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I am not a consultant. I am a CEO, and I am an attorney. I am the leader in the organizations I operate. So why do I recommend that companies employ consultants? And what do I expect consultants to do?

Part I: The Value of Consultants

My companies have several key employees. My key employees are my money-makers. They do the work that generates 95% of our company revenue. I also have support employees. I hire support employees to do the work that doesn’t generate revenue. I want to maximize the amount of time my key employees spend generating revenue.

I also use support employees to manage daily employee activity. When an employee asks about their health benefits, I refer the question to a support employee. When an employee is failing to keep the timesheet or sales data up to date, I ask another support employee to follow up with them. All of our processes are managed by support employees.

I spend a lot of time thinking about the best way to run my companies. I think about the products and services we sell and how to improve them. I think about the technology and processes that we use and how to improve them. I think about our marketing strategies and how to improve our marketing. I look at our customer data, our performance data and industry data, and I analyze opportunities. When an employee is confronted with a business issue they can’t solve, they come to me for a solution. In sum, I provide the bulk of the leadership in my companies.

Where I run into trouble is when I want to introduce a significant change to the way we operate our business, because I don’t have the time to make sure that my directions are implemented by individual employees. I frequently tell employees how I want something to be done, watch them do it once or twice, and then discover a month later that they have returned to their previous habits.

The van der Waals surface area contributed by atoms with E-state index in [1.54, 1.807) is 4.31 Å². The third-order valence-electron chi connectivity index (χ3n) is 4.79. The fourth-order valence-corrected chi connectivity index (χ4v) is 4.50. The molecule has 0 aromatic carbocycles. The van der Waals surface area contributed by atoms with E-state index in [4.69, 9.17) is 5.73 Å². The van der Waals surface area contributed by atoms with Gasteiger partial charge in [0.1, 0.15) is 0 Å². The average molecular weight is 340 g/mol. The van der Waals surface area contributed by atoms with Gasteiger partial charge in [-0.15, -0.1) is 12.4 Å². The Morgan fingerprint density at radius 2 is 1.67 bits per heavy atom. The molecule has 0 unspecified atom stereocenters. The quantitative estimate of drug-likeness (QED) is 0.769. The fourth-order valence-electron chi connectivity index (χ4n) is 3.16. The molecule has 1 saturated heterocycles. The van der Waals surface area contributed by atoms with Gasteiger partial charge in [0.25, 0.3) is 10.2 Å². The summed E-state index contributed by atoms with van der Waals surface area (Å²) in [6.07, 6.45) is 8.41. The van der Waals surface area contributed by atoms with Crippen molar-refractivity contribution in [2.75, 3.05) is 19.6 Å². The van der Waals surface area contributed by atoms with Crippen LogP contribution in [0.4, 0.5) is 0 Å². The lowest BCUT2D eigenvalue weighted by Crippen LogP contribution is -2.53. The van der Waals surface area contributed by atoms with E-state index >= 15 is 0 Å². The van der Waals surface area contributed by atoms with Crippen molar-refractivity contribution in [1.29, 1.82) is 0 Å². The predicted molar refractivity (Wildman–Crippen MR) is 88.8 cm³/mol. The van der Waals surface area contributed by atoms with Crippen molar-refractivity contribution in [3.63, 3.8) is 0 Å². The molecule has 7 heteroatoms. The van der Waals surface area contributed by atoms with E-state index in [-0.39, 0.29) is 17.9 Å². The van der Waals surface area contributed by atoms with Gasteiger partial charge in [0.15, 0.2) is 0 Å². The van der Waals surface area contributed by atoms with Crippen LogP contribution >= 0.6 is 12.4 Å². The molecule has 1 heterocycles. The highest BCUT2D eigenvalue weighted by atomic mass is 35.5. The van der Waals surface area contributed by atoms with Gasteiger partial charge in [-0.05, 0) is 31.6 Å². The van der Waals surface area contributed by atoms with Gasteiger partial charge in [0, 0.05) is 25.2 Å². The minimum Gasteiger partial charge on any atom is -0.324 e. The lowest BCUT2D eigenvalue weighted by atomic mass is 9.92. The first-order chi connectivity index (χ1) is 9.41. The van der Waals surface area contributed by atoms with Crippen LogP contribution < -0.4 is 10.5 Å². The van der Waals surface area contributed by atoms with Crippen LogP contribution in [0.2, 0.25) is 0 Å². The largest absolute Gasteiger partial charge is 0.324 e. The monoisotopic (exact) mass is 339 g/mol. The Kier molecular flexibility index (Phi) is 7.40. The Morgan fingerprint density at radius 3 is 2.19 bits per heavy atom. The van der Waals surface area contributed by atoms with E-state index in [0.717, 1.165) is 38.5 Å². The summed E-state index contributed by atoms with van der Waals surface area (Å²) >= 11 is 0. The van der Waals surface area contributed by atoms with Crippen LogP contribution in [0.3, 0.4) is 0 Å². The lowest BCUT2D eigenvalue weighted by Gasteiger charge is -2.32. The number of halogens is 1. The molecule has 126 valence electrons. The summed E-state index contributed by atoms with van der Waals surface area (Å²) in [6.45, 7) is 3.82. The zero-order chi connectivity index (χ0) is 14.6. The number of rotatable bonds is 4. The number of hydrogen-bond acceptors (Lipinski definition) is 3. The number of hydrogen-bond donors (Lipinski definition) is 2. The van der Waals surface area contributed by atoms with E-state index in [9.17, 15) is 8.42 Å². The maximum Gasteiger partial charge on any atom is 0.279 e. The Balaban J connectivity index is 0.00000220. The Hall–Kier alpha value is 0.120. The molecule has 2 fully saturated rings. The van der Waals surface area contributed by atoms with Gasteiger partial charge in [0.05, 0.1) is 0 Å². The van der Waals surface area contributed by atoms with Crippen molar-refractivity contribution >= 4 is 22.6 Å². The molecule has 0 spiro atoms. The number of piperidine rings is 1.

The same thing occurs when I consult with the owner of a small business. I can analyze his operations and make recommendations for how he should improve his business, but I frequently come back a month later to find that none of the recommended changes have been implemented.

Implementation is where consultants come in. I have handed employees off to consultants for one-on-one attention. The consultant spends a couple of hours each week making sure of two things: 1) the employee understands the instructions and training provided to him; and 2) the employee is following the instructions and using the training as they conduct their business.

To me, a good consultant is an essential change agent. They operate outside of the culture of our company, so they don’t bring some of the baggage that comes when a peer within our company tries to help another employee make a change. The consultant understands the business principles necessary to improve our operations, and the consultant has the people skills to help my employees make significant changes. A good consultant is the fastest means to effective change within a company.

Read the rest of this series: Part 1 | Part 2 | Part 3 | Part 4